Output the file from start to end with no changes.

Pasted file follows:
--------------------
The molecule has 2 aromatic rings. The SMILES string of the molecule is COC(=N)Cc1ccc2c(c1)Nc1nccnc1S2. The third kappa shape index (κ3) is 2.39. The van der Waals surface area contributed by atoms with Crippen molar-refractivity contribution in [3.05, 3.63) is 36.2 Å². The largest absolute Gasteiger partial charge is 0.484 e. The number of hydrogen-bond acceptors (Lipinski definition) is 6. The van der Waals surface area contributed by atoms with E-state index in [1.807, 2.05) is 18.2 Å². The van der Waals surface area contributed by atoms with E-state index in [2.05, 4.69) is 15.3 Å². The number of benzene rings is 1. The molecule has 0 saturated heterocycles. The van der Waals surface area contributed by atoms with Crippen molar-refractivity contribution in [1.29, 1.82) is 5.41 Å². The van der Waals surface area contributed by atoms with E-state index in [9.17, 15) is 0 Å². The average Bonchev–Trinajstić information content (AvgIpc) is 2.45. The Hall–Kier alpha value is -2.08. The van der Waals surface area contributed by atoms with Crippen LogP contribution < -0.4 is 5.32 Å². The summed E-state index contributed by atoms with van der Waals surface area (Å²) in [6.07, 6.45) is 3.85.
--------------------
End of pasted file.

The molecule has 2 aromatic rings. The SMILES string of the molecule is COC(=N)Cc1ccc2c(c1)Nc1nccnc1S2. The third kappa shape index (κ3) is 2.39. The van der Waals surface area contributed by atoms with Crippen molar-refractivity contribution in [3.05, 3.63) is 36.2 Å². The largest absolute Gasteiger partial charge is 0.484 e. The number of hydrogen-bond acceptors (Lipinski definition) is 6. The van der Waals surface area contributed by atoms with E-state index in [1.807, 2.05) is 18.2 Å². The van der Waals surface area contributed by atoms with E-state index in [2.05, 4.69) is 15.3 Å². The number of benzene rings is 1. The molecule has 0 saturated heterocycles. The van der Waals surface area contributed by atoms with Crippen molar-refractivity contribution in [1.29, 1.82) is 5.41 Å². The van der Waals surface area contributed by atoms with E-state index in [9.17, 15) is 0 Å². The average Bonchev–Trinajstić information content (AvgIpc) is 2.45. The Hall–Kier alpha value is -2.08. The van der Waals surface area contributed by atoms with Crippen LogP contribution < -0.4 is 5.32 Å². The summed E-state index contributed by atoms with van der Waals surface area (Å²) in [6.07, 6.45) is 3.85.